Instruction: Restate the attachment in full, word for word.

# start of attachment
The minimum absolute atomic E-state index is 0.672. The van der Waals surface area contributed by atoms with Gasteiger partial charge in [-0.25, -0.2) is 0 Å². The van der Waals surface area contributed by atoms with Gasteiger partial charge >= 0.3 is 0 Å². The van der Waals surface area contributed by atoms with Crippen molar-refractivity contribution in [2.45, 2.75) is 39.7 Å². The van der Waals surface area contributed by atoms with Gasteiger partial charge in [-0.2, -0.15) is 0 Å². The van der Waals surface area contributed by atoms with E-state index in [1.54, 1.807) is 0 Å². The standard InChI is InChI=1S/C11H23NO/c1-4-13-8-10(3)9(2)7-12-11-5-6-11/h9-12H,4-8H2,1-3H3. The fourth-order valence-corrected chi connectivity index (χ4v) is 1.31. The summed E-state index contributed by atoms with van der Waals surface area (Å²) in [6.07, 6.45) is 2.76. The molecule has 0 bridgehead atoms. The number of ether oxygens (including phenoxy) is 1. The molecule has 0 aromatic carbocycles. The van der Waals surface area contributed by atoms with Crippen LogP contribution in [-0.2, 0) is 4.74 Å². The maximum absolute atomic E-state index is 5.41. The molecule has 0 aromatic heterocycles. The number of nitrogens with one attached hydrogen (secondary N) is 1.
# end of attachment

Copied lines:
The minimum absolute atomic E-state index is 0.672. The van der Waals surface area contributed by atoms with Gasteiger partial charge in [-0.25, -0.2) is 0 Å². The van der Waals surface area contributed by atoms with Gasteiger partial charge >= 0.3 is 0 Å². The van der Waals surface area contributed by atoms with Crippen molar-refractivity contribution in [2.45, 2.75) is 39.7 Å². The van der Waals surface area contributed by atoms with Gasteiger partial charge in [-0.2, -0.15) is 0 Å². The van der Waals surface area contributed by atoms with E-state index in [1.54, 1.807) is 0 Å². The standard InChI is InChI=1S/C11H23NO/c1-4-13-8-10(3)9(2)7-12-11-5-6-11/h9-12H,4-8H2,1-3H3. The fourth-order valence-corrected chi connectivity index (χ4v) is 1.31. The summed E-state index contributed by atoms with van der Waals surface area (Å²) in [6.07, 6.45) is 2.76. The molecule has 0 bridgehead atoms. The number of ether oxygens (including phenoxy) is 1. The molecule has 0 aromatic carbocycles. The van der Waals surface area contributed by atoms with Crippen LogP contribution in [-0.2, 0) is 4.74 Å². The maximum absolute atomic E-state index is 5.41. The molecule has 0 aromatic heterocycles. The number of nitrogens with one attached hydrogen (secondary N) is 1.